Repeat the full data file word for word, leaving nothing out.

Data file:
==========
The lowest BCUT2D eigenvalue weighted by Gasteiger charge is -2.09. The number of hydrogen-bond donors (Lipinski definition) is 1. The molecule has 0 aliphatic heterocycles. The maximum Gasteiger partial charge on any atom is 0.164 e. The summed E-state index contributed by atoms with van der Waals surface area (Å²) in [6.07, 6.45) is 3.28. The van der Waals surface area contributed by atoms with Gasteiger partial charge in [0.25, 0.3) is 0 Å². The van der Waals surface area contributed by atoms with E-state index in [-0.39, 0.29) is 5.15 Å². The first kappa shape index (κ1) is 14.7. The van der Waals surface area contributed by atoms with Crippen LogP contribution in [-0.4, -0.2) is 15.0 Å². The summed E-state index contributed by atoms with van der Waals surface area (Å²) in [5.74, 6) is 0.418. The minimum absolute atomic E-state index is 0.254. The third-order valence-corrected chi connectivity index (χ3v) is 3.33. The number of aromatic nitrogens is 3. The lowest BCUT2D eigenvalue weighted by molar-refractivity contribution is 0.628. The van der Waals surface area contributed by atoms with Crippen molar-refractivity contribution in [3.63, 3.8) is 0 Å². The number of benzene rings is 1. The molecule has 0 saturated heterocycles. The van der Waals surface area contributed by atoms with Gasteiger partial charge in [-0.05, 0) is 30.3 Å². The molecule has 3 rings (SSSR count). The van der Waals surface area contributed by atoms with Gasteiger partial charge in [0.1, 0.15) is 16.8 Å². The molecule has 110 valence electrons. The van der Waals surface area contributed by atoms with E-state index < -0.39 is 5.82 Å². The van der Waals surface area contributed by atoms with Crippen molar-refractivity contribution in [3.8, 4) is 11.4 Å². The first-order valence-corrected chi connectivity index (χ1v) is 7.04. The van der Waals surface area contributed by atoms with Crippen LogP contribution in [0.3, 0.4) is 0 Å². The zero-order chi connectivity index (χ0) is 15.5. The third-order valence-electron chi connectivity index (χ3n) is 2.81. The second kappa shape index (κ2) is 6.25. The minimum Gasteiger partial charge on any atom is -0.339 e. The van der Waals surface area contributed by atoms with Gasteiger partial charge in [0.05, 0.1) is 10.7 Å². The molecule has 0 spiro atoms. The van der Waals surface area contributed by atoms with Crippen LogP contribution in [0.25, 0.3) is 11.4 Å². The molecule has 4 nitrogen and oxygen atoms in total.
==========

The lowest BCUT2D eigenvalue weighted by Gasteiger charge is -2.09. The number of hydrogen-bond donors (Lipinski definition) is 1. The molecule has 0 aliphatic heterocycles. The maximum Gasteiger partial charge on any atom is 0.164 e. The summed E-state index contributed by atoms with van der Waals surface area (Å²) in [6.07, 6.45) is 3.28. The van der Waals surface area contributed by atoms with Gasteiger partial charge in [0.25, 0.3) is 0 Å². The van der Waals surface area contributed by atoms with E-state index in [-0.39, 0.29) is 5.15 Å². The first kappa shape index (κ1) is 14.7. The van der Waals surface area contributed by atoms with Crippen LogP contribution in [-0.4, -0.2) is 15.0 Å². The summed E-state index contributed by atoms with van der Waals surface area (Å²) in [5.74, 6) is 0.418. The minimum absolute atomic E-state index is 0.254. The third-order valence-corrected chi connectivity index (χ3v) is 3.33. The number of aromatic nitrogens is 3. The lowest BCUT2D eigenvalue weighted by molar-refractivity contribution is 0.628. The van der Waals surface area contributed by atoms with Crippen molar-refractivity contribution in [3.63, 3.8) is 0 Å². The number of benzene rings is 1. The molecule has 0 saturated heterocycles. The van der Waals surface area contributed by atoms with Gasteiger partial charge in [-0.05, 0) is 30.3 Å². The molecule has 3 rings (SSSR count). The van der Waals surface area contributed by atoms with Gasteiger partial charge in [0.1, 0.15) is 16.8 Å². The molecule has 110 valence electrons. The van der Waals surface area contributed by atoms with E-state index < -0.39 is 5.82 Å². The van der Waals surface area contributed by atoms with Crippen molar-refractivity contribution in [3.8, 4) is 11.4 Å². The first-order valence-corrected chi connectivity index (χ1v) is 7.04. The van der Waals surface area contributed by atoms with Crippen LogP contribution in [0.3, 0.4) is 0 Å². The zero-order chi connectivity index (χ0) is 15.5. The third-order valence-electron chi connectivity index (χ3n) is 2.81. The second kappa shape index (κ2) is 6.25. The minimum Gasteiger partial charge on any atom is -0.339 e. The van der Waals surface area contributed by atoms with Gasteiger partial charge in [0.05, 0.1) is 10.7 Å². The molecule has 0 spiro atoms. The van der Waals surface area contributed by atoms with Crippen LogP contribution in [0.25, 0.3) is 11.4 Å². The molecule has 4 nitrogen and oxygen atoms in total.